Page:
It's clear that Red Sox are coming into focus
FORT MYERS, Fla. - The spring training schedule is a third over for the Red Sox, who had Wednesday off. There are three weeks remaining before Opening Day and the process of determining the roster to start the season will soon pick up speed.
Two issues that appeared troublesome in February - identifying a shortstop and rotation depth - are on their way to being solved. But putting together an adequate bullpen has become “perplexing,’’ according to manager Bobby Valentine.
“It’s early,’’ Valentine said. “But we have to start putting the team together and working with the groups that we’re going to have.’’
Mike Aviles has not been named the shortstop. But he has started seven of a possible 10 games at the position and played 47 innings, more than twice that of any other player, including Jose Iglesias. The plan is for Aviles to work out at other positions before camp breaks, but so far he has played exclusively shortstop in games and practices.
“I haven’t been told anything but I’ve been preparing myself to be the shortstop,’’ said Aviles, who is hitting .318 and shown power to all fields. “They’re playing me a lot there, so I guess that says something.’’
Aviles, 31, is not the long-term solution the Red Sox have been seeking for years at shortstop. But Valentine is comfortable with him.
“He’s played real well. He’s hit well; he’s made every play,’’ the manager said.
Iglesias, out for a few days because of a slight groin strain, is expected back Thursday or Friday. The 22-year-old has shown a better approach at the plate, but not to a point where the Red Sox would abandon their plan to have him start the season with Triple A Pawtucket and continue his development.
Good spring training statistics cannot begin to overshadow the fact that Iglesias had hit .261 in two minor league seasons with a .308 on-base percentage.
Continued progress at the plate would make Iglesias that long-term solution. His tenure could start in a few months, but for now Aviles has a strong hold on the job.
The same is true for Daniel Bard, who has made an apparently seamless transition from setup reliever to starting pitcher.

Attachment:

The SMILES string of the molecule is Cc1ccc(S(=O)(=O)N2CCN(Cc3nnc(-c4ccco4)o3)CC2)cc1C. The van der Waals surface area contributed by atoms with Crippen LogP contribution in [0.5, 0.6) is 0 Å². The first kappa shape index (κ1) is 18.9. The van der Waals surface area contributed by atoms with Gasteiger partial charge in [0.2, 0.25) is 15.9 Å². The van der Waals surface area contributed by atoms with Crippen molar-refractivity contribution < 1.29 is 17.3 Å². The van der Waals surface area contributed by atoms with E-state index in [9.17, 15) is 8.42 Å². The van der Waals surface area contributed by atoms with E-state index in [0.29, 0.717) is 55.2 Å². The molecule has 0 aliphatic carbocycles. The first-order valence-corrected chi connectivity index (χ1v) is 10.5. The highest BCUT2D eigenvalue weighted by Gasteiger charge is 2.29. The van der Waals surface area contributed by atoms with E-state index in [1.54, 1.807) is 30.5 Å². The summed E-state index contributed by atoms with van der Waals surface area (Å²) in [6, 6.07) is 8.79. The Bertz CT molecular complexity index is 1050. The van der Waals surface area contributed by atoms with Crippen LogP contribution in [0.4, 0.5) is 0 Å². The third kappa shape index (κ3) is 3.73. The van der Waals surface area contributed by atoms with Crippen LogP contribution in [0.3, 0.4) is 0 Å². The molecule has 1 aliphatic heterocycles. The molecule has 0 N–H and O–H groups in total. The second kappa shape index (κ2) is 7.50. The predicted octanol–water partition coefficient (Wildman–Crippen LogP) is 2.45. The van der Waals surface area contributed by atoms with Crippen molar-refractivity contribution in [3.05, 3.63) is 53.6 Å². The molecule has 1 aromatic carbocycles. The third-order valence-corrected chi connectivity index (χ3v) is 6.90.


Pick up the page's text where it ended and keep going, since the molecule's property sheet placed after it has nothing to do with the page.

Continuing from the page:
Bard has started two games, throwing five scoreless innings. Building up the durability to pitch six or seven innings will take time, but Bard has handled the ancillary aspects of the switch - developing his changeup into an effective third pitch, holding runners, and fielding his position - better than could have been reasonably expected.
“Bard’s been so good he’s been invisible,’’ Valentine said. “He hasn’t been a part of the conversation.’’
Based on the games to date, Felix Doubront is the clear favorite to become the No. 5 starter. The 24-year-old lefthander, who is out of minor league options, has started twice against major league competition and once against Boston College. All told, he has given up two runs in seven innings.
Alfredo Aceves, Andrew Miller, and Vicente Padilla remain viable options for the final rotation spot. But none has started a game yet.
Aceves appears doomed by his versatility. The righthander would solidify the bullpen by having the ability to pitch in the late innings to secure a lead and the stamina to go three or four innings in case of emergency.
With Bard moving out of the bullpen, keeping Aceves in there might be a necessity. Otherwise, the Red Sox will be taking a chance on less-reliable pitchers.
Outside of closer Andrew Bailey, who started spring slowly because of a pulled muscle behind his right shoulder, the bullpen is still coming together.
Mark Melancon, who is being counted on as one of the primary setup men, did not become a major league regular until last season, and that was with the woeful Houston Astros.
Matt Albers, released by the needy Baltimore Orioles in 2010, pitched effectively for four months last season before wearing down. Franklin Morales, the primary lefthander, is likely to open the season on the disabled list, having yet to pitch in a game because of shoulder weakness and a trip to Boston to evaluate a heart condition that proved nonthreatening.
The ineffectively wild Miller and well-traveled Padilla are candidates for the bullpen along with Michael Bowden, a seven-year veteran of the organization who has pitched well this spring but has a 5.75 earned run average in 37 career major league appearances.
“There’s so many guys vying for the fourth and fifth spot right now, it’s a little different,’’ pitching coach Bob McClure said of the bullpen. “It’s a puzzle that I haven’t quite figured out yet.’’
Said Valentine: “Everyone’s healthy, everyone’s performed well. Which is sometimes the good news and sometimes the bad news when you’re trying to separate people from the pack. But we have time.’’
Another issue, the return to health of left fielder Carl Crawford after surgery on his left wrist, has been tabled because of lingering inflammation. Crawford has resumed a throwing program and could return to swinging a bat this week. But there is virtually no chance he will be ready for Opening Day. Cody Ross is being prepared to sub for Crawford with Ryan Sweeney the likely right fielder.